*sigh* i started this post, excited that i could label my favourite books with a genre name and be able to say i read 'such and such' genre and maybe be able to find more books that are similar. . .

Now it sounds like i just walked onto the bookworld version of westside story!?!?!?!

THE SLIPSTREAM LIST - Carter Scholz & Bruce Sterling

ACKER, KATHY - Empire of the Senseless
ACKROYD, PETER - Hawksmoor; Chatterton
ALDISS, BRIAN - Life in the West
ALLENDE, ISABEL - Of Love and Shadows; House of
AMIS, KINGSLEY - The Alienation; The Green Man
AMIS, MARTIN - Other People; Einstein's Monsters
APPLE, MAX - Zap; The Oranging of America
ATWOOD, MARGARET - The Handmaids Tale
AUSTER, PAUL - City of Glass; In the Country of Last
BALLARD, J. G. - Day of Creation; Empire of the Sun
BANKS, IAIN - The Wasp Factory; The Bridge
BANVILLE, JOHN - Kepler; Dr. Copernicus
BARNES, JULIAN - Staring at the Sun
BARTH, JOHN - Giles Goat-Boy; Chimera
BATCHELOR, JOHN CALVIN - Birth of the People s
Republic of Antarctica
BELL, MADISON SMARTT - Waiting for the End of the
BONTLY, THOMAS - Celestial Chess
BOYLE, T. CORAGHESSAN - Worlds End; Water Music
BRANDAO, IGNACIO - And Still the Earth
BURROUGHS, WILLIAM - Place of Dead Roads; Naked Lunch;
Soft Machine; etc.
CARROLL, JONATHAN - Bones of the Moon; Land of Laughs
CARTER, ANGELA - Nights at the Circus; Heroes and
CARY, PETER - Illywhacker; Oscar and Lucinda
CHESBRO, GEORGE M. - An Affair of Sorcerers
COETZEE, J. M. - Life and rimes of Michael K.
COOVER, ROBERT - The Public Burning; Pricksongs &
CRACE, JIM - Continent
CROWLEY, JOHN - Little Big; Aegypt
DAVENPORT, GUY - Da Vincis Bicycle; The Jules Verne
Steam Balloon
DISCH, THOMAS M. - On Wings of Song
DODGE, JIM - Not Fade Away
ELY, DAVID - Seconds
ERICKSON, STEVE - Days Between Stations; Rubicon Beach
FEDERMAN, RAYMOND - The Twofold Variations
FRANZEN, JONATHAN - The Twenty-Seventh City
FRISCH, MAX - Homo Faber; Man in the Holocene
FUENTES, CARLOS - Terra Nostra
GADDIS, WILLIAM - JR; Carpenters Gothic
GARDNER, JOHN - Grendel; Freddy's Book
GEARY, PATRICIA - Strange Toys; Living in Ether
GOLDMAN, WILLIAM - The Princess Bride; The Color of
GRASS, GUNTER - The Tin Drum
HARBINSON, W. A. - Genesis; Revelation; Otherworld
HILL, CAROLYN - The Eleven Million Mile High Dancer
HJVRTSBERG, WILLIAM - Gray Matters; Falling Angel
HOBAN, RUSSELL - Riddley Walker
HOYT, RICHARD - The Manna Enzyme
IRWIN, ROBERT - The Arabian Nightmares
ISKANDER, FAZIL - Sandro of Chegam; The Gospel
According to Sandro
JOHNSON, DENIS - Fiskadoro
JONES, ROBERT F. - Blood Sport; The Diamond Bogo
KINSELLA, W. P. - Shoeless Joe
KOSTER, R. M. - The Dissertation; Mandragon
KOTZWINKLE, WILLIAM - Elephant Bangs Train; Doctor
Rat, Fata Morgana
KRAMER, KATHRYN - A Handbook for Visitors From Outer
LANGE, OLIVER - Vandenberg
LESSING, DORIS - The Four-Gated City; The Fifth Child
of Satan
MAILER, NORMAN - Ancient Evenings
MARINIS, RICK - A Lovely Monster
MARQUEZ, GABRIEL GARCIA - Autumn of the Patriarch; One
Hundred Years of Solitude
MATHEWS, HARRY - The Sinking of the Odradek Stadium
McEWAN, IAN - The Comfort of Strangers; The Child in
McMAHON, THOMAS - Loving Little Egypt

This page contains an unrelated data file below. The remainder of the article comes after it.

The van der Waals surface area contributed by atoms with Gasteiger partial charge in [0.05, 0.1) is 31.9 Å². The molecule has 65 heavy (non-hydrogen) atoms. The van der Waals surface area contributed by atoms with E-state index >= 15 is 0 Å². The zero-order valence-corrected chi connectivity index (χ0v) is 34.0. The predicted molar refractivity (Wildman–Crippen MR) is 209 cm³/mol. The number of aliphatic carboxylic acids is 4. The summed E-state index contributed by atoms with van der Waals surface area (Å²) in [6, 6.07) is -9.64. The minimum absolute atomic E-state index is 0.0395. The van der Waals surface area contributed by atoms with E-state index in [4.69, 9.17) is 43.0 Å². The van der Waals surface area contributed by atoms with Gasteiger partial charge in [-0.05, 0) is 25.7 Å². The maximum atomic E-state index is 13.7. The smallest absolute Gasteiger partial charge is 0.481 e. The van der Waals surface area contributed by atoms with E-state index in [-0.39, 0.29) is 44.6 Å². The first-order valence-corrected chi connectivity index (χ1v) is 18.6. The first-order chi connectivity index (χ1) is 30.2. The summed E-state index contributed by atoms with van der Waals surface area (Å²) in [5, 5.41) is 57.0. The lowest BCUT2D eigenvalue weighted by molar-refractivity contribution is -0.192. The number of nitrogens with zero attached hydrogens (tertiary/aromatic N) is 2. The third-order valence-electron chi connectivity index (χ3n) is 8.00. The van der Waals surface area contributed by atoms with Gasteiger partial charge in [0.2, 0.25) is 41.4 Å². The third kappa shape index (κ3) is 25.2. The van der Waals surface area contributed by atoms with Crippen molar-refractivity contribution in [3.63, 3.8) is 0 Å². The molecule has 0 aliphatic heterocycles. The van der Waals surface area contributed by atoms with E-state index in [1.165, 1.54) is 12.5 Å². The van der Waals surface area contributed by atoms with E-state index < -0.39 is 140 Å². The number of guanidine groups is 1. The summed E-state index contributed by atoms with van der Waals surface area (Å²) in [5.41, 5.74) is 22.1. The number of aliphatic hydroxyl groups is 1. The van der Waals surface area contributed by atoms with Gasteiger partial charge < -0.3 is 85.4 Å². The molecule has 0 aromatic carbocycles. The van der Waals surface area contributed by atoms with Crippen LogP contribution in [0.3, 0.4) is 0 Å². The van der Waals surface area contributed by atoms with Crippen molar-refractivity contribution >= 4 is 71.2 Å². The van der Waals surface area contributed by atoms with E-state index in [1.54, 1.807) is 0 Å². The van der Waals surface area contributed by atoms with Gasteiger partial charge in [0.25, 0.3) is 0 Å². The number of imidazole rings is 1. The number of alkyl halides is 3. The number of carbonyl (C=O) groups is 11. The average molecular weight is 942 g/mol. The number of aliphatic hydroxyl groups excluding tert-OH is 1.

MILLAR, MARTIN - Milk, Sulphate and Alby Starvation
MOONEY, TED - Easy Travel to Other Planets
MOORCOCK, MICHAEL - Laughter of Carthage; Byzantium
Endures; Mother London
MOORE, BRIAN - Cold Heaven
MORRISON, TONI - Beloved; The Song of Solomon
NUNN, KEN - Tapping the Source; Unassigned Territory
PERCY, WALKER - Love in the Ruins; The Thanatos
PIERCY, MARGE - Woman on the Edge of Time
PORTIS, CHARLES - Masters of Atlantis
PRIEST, CHRISTOPHER - The Glamour; The Affirmation
PROSE, FRANCINE - Bigfoot Dreams, Marie Laveau
PYNCHON, THOMAS - Gravity's Rainbow; V; The Crying of
Lot 49
REED, ISHMAEL - Mumbo Jumbo; The Terrible Twos
RICE, ANNE - The Vampire Lestat; Queen of the Damned
ROBBINS, TOM - Jitterbug Perfume; Another Roadside
ROTH, PHILIP - The Counterlife
RUSHDIE, SALMON - Midnight's Children; Grimus; The
Satanic Verses
SAINT, H. F. - Memoirs of an Invisible Man
SHEPARD, LUCIUS - Life During Wartime
SIDDONS, ANNE RIVERS - The House Next Door
SPARK, MURIEL - The Hothouse by the East River
SPENCER, SCOTT - Last Night at the Brain Thieves Ball
THOMAS, D. M. - The White Hotel
THOMPSON, JOYCE - The Blue Chair; Conscience Place
THOMSON, RUPERT - Dreams of Leaving
THORNTON, LAWRENCE - Imagining Argentina
UPDIKE, JOHN - Witches of Eastwick; Rogers Version
VLIET, R. G. - Scorpio Rising
VOLLMAN, WILLIAM T. - You Bright and Risen Angels
VONNEGUT, KURT - Galapagos; Slaughterhouse-Five
WALLACE, DAVID FOSTER - The Broom of the System
WEBB, DON - Uncle Ovid's Exercise Book
WHITTEMORE, EDWARD - Nile Shadows; Jerusalem Poker;
Sinai Tapestry
WILLARD, NANCY - Things Invisible to See
WOMACK, JACK - Ambient; Terraplane
WOOD, BARI - The Killing Gift
WRIGHT, STEPHEN - M31: A Family Romance

Slipstream/cyberpunk book reviews

Monday, June 29, 2009

Strange Short Story: Lessons

So i posted a short story over on AW. I got some good constructive criticism, and thankfully no outright 'never pick up a pen again' comments :) It needs alot of work (like all my writing) so here is my little recap on the lessons i got from the comments and critiques

#1 ellipses and their overuse! Again, Grammar!!

#2 i need to be more clear in what i'm trying to portray (i often leave people confused)
KISS (keep it simple stupid)

#3 definitely a better set up and maybe i should expand this idea more?

#4 Kill the cliches & repetition

#5 serious editing to improve delivery

#6 more about the characters - more of a 'feel'

#7 Really write different imagery/phrases - not even close to familiar writing.